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Sunday, December 13, 2009

More Craziness from Ft. Thomas Kroger's

Just wanted to add something random to Darrin's post from earlier regarding the insanity that is Newport's new jewel, "The Ft. Thomas Krogers." ***

Nothing really more can be said, especially if you were brave enough to part the sea of people for those free samples of Boar's Head turkey with the pretzel toothpick (and don't pretend like you didn't partake) - it was nuts.

I went twice this weekend. Once at about 3:00 on Friday and again after the Bengals game on Sunday for groceries.

I was impressed. I was even more impressed that with all that was going on in the store, Santa Claus and Mrs. Claus were hanging out in the furniture area and not a person was paying attention to them. I think there was just too much to see.

Anyway, before I go any further in my postings, allow myself to introduce... myself. Mark Collier, born and raised in Fort Thomas. Graduated from Highlands in 2001 and UK in 2005.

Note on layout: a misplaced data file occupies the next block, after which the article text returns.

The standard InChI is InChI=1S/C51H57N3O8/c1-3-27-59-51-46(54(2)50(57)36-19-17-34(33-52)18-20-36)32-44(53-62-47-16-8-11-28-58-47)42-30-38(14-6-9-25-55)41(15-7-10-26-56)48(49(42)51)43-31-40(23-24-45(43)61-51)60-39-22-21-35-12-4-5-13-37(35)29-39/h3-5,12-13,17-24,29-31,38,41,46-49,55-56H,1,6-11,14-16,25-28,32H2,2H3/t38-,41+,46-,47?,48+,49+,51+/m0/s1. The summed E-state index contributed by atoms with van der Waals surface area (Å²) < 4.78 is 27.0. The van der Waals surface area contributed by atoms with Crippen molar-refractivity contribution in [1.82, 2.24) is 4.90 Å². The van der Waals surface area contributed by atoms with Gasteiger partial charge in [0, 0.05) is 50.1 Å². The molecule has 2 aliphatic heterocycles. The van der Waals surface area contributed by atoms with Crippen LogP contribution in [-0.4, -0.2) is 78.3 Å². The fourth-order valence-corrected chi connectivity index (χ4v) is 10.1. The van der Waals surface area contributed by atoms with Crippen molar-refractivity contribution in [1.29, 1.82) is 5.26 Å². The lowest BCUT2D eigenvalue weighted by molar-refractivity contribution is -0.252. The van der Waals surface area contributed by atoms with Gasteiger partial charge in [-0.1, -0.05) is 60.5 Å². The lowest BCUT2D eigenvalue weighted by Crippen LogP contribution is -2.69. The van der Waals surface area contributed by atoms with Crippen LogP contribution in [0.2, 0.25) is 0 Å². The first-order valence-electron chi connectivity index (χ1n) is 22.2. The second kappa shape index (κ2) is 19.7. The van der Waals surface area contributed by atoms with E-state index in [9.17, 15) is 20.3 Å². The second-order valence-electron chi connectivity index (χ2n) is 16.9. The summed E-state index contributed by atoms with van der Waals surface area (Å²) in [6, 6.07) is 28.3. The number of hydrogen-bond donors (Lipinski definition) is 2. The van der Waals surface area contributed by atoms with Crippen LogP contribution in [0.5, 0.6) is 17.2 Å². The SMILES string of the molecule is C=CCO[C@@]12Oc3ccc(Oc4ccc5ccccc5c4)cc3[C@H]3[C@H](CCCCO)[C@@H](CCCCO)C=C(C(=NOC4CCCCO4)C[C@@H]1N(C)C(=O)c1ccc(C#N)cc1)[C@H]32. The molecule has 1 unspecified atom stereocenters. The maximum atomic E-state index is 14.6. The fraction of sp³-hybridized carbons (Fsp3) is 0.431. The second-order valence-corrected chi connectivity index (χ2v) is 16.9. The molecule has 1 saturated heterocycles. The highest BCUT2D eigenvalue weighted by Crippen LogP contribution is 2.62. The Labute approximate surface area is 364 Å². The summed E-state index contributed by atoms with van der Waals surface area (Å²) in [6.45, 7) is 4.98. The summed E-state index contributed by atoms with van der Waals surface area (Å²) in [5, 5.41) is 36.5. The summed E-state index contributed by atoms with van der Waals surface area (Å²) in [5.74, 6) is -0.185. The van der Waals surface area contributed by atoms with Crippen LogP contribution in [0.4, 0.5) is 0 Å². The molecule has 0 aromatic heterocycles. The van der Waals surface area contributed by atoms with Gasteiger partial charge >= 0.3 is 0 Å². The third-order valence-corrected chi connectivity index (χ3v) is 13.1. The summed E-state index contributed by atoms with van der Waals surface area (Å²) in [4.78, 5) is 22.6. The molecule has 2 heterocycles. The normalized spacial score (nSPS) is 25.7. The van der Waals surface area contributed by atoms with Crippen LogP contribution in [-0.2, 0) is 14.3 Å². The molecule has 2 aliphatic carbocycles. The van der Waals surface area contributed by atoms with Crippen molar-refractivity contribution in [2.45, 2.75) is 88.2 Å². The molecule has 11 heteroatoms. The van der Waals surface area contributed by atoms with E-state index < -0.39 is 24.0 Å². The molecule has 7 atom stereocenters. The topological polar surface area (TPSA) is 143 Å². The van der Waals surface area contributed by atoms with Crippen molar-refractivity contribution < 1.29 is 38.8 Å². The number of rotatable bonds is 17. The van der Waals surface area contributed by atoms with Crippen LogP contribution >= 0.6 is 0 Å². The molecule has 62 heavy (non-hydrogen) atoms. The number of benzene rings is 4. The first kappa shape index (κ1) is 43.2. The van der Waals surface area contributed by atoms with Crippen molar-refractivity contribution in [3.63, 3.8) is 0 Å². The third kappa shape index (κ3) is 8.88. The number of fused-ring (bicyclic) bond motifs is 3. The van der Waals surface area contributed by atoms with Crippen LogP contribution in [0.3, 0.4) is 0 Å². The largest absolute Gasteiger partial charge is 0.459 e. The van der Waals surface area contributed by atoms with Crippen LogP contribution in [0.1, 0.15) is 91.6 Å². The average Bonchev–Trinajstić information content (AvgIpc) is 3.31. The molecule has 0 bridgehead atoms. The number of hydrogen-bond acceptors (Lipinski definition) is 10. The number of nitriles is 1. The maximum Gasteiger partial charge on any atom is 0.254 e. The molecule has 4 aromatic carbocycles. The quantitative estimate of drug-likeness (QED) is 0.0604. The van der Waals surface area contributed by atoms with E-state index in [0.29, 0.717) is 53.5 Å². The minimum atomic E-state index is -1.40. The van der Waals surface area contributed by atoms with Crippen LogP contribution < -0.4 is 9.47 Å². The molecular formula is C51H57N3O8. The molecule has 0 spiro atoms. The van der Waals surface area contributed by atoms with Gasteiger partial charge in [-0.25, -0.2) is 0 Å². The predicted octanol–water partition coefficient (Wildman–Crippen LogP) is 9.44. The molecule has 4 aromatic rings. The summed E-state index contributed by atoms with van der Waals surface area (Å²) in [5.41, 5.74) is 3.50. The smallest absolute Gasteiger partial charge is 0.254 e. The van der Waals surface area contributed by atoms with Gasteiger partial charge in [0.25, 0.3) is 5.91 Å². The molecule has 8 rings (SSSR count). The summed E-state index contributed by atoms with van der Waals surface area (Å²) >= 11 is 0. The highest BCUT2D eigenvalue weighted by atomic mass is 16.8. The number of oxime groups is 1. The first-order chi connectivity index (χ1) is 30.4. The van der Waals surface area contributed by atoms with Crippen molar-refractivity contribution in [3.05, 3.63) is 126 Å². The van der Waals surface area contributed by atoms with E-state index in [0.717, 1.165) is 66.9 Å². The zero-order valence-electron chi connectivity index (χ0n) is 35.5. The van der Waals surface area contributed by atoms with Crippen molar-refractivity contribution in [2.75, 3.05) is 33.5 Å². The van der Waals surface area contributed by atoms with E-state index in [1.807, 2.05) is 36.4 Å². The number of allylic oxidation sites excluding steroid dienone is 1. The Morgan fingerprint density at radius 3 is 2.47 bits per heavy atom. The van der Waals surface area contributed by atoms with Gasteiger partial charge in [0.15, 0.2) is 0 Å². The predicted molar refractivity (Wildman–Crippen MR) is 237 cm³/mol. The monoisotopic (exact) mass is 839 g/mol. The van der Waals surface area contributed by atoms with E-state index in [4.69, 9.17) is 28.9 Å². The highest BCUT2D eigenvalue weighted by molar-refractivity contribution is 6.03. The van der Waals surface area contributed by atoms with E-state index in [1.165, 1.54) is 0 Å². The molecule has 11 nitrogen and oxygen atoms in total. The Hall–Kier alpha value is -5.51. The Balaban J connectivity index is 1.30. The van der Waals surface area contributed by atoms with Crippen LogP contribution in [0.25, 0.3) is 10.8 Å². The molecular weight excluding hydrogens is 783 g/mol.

I'll leave it at that for now. I hope I can add to your Fort Thomas Matters experience. Now go get to the Fort Thomas Krogers *** and hang out with Santa Claus. I think he's lonely.

*** Just wanted to point out that there is no "s" on the end of Kroger. I have been called out repeatedly by people in Lexington and Louisville for doing this. Must be a Fort Thomas thing.

1 comment:

  1. I believe "Krogers" is actually a Cincinnati-ism. I think it harks back to the '50s when there were two main grocery store competitors in the Cinti. market area. The Kroger and Albers families both owned relatively small local chains of stores, ala today's Remke stores. Albers and Kroger were the big competitors around Greater Cincinnati, so I'm thinking that Kroger picked up the superfluous S to give it a lingual symmetry with Albers among the local gentry. "Who has the best deals this week, Albers or Krogers?"
    Albers face-planted in early 60's but Kroger just kept growing and expanding into todays mega-chain of superstores.
    Question...IS bigger always better?